Creating parks out of obsolete rail or road infrastructure is a growing global trend. Singapore, for instance, is committed to making a 24km-long Rail Corridor stretching from Tanjong Pagar to Kranji, using space previously occupied by KTM railway tracks.

But, not all green projects necessarily got the residents' green light from the start.

Seoul Skygarden, which was part of Mr Park's 2014 election pledge, faced objections from store owners in the area who feared the redevelopment would have a negative impact on their businesses. He said he made several trips to talk to them personally and to convince them of the long-term benefits of having a promenade instead of a highway.

According to Mr Kwon Wan Taeg of the Seoul Station Area Development Planning Bureau, which oversees the Skygarden project, people started to change their minds when they got a chance to take a walk on the highway after its closure last December.

All in, about 50,000 people turned up over three occasions to see for themselves how nice it would be to have a park in place of the highway.

A mock-up of a section of the Skygarden, which was set up at City Hall and opened to the public in June, also drew favourable comments from media and the public.

Ten companies are involved in the project and over 30 per cent of remodelling works have been completed so far, said Mr Kwon.

When ready, the 38 billion won park will feature a main Rose Square and mini gardens, as well as cafes, observation decks and play areas for children. Footbridges will be added to allow easy access from various points along the park.

Ms Kim, for one, is already looking forward to the opening of the park. "The Skygarden is a good idea and we can get to enjoy the green space. I believe in the (soothing) power of green," she said.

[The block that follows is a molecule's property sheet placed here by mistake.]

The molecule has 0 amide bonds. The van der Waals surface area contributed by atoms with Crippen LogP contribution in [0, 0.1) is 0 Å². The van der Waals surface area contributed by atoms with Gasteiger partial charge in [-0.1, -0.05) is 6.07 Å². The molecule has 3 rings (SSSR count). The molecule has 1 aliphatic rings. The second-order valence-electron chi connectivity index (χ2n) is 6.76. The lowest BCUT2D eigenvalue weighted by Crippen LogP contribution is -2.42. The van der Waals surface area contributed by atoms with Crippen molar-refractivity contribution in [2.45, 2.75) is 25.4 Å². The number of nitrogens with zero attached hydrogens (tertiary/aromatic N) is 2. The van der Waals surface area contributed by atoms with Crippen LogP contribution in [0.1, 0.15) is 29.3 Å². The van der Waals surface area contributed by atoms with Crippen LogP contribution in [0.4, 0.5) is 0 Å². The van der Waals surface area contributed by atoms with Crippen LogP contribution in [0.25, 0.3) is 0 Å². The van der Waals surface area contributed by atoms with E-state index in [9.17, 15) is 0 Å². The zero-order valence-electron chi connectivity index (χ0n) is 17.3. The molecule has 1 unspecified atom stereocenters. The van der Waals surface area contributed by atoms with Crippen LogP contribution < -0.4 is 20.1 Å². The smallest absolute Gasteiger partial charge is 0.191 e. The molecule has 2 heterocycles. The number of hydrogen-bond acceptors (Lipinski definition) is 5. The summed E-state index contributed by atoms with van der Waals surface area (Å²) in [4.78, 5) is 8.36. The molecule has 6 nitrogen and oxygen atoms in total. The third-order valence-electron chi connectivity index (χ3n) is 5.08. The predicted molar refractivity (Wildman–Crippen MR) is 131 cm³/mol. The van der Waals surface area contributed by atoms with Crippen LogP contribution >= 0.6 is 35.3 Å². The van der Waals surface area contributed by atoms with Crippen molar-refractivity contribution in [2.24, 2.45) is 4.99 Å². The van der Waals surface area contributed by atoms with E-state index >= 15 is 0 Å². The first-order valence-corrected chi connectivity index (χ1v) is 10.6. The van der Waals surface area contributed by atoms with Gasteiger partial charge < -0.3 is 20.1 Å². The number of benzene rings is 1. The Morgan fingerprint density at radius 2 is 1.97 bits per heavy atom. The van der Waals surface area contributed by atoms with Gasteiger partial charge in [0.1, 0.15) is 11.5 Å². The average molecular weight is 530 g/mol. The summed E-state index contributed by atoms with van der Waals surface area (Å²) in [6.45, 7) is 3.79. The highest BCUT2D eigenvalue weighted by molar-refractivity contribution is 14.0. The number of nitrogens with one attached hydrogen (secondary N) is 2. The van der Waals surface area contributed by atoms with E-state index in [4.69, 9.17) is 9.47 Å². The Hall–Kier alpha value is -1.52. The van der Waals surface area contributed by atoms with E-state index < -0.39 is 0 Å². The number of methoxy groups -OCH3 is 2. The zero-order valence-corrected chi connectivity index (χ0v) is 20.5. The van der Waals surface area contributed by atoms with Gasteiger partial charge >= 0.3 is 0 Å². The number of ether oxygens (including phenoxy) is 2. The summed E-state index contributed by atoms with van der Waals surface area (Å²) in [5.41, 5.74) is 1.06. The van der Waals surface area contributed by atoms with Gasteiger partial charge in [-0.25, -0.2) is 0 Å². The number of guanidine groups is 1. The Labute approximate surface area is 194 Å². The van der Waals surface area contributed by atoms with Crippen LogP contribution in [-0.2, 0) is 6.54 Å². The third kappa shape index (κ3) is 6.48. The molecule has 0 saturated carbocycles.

SEOUL'S GREEN PROJECTS

 SEOUL METROPOLITAN GOVERNMENT, CHANG MAY CHOON, TNP FILE
PHOTOS: SEOUL METROPOLITAN GOVERNMENT, CHANG MAY CHOON, TNP FILE

CHEONGGYECHEON STREAM

Restored in 2005, the 11km stream in downtown Seoul has been turned into a public recreational space lined with trees, bridges and water features. The stream starts from a plaza area where a landmark spiral sculpture stands. It is popular for strolls and hosts events like a lantern festival.

 SEOUL METROPOLITAN GOVERNMENT, CHANG MAY CHOON, TNP FILE

SEOUL DULLE-GIL TRAIL

Completed in 2014, this walking trail is 157km long and links 12 mountains found within Seoul. It comprises eight courses and offers easy access to 23 subway stations. Visitors can enjoy panoramic views of the city while trekking. 

 SEOUL METROPOLITAN GOVERNMENT, CHANG MAY CHOON, TNP FILE

OLYMPIC PARK

Built to host the 1988 Seoul Olympics, this 1.42 sq km park in the south-eastern Songpa district features numerous sculptures that pay tribute to the international sporting event. It also houses a fortress wall built during the Baekje era (18BC-AD660) .

 SEOUL METROPOLITAN GOVERNMENT, CHANG MAY CHOON, TNP FILE

YEOUIDO PARK

Opened in 1999 on south-western Yeouido island, this park has often been compared to New York's Central Park. It is best known for its 6km-long cherry blossom path and a traditional Korean tree forest. Visitors often pitch tents along the riverside segment of the park to enjoy the outdoors.

 SEOUL METROPOLITAN GOVERNMENT, CHANG MAY CHOON, TNP FILE

GYEONGUI LINE FOREST TRAIL PARK

Transformed from a 100-year-old disused rail track in Seoul's western Mapo district, this 1.3km-long linear park was opened in September last year. Some parts of the park retain its rail history.

A version of this article appeared in the print edition of The Straits Times on September 13, 2016, with the headline 'Embracing parks, heart and Seoul'. Print Edition | Subscribe